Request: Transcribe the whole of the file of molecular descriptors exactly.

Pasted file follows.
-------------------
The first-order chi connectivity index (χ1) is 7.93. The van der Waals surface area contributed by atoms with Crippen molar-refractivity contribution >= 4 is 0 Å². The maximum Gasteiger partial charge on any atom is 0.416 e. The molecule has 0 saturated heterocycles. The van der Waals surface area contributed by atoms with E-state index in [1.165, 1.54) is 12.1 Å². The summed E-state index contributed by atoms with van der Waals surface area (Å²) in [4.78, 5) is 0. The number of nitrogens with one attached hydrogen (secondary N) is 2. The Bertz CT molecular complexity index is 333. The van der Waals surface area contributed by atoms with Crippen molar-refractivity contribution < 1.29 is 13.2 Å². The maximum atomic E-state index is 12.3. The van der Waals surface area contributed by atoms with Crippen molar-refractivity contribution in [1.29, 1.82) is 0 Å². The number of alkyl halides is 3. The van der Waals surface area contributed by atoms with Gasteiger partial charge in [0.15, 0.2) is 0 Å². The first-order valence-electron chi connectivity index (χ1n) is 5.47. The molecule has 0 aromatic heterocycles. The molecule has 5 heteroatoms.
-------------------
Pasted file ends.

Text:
The first-order chi connectivity index (χ1) is 7.93. The van der Waals surface area contributed by atoms with Crippen molar-refractivity contribution >= 4 is 0 Å². The maximum Gasteiger partial charge on any atom is 0.416 e. The molecule has 0 saturated heterocycles. The van der Waals surface area contributed by atoms with E-state index in [1.165, 1.54) is 12.1 Å². The summed E-state index contributed by atoms with van der Waals surface area (Å²) in [4.78, 5) is 0. The number of nitrogens with one attached hydrogen (secondary N) is 2. The Bertz CT molecular complexity index is 333. The van der Waals surface area contributed by atoms with Crippen molar-refractivity contribution < 1.29 is 13.2 Å². The maximum atomic E-state index is 12.3. The van der Waals surface area contributed by atoms with Crippen molar-refractivity contribution in [1.29, 1.82) is 0 Å². The number of alkyl halides is 3. The van der Waals surface area contributed by atoms with Gasteiger partial charge in [0.15, 0.2) is 0 Å². The first-order valence-electron chi connectivity index (χ1n) is 5.47. The molecule has 0 aromatic heterocycles. The molecule has 5 heteroatoms.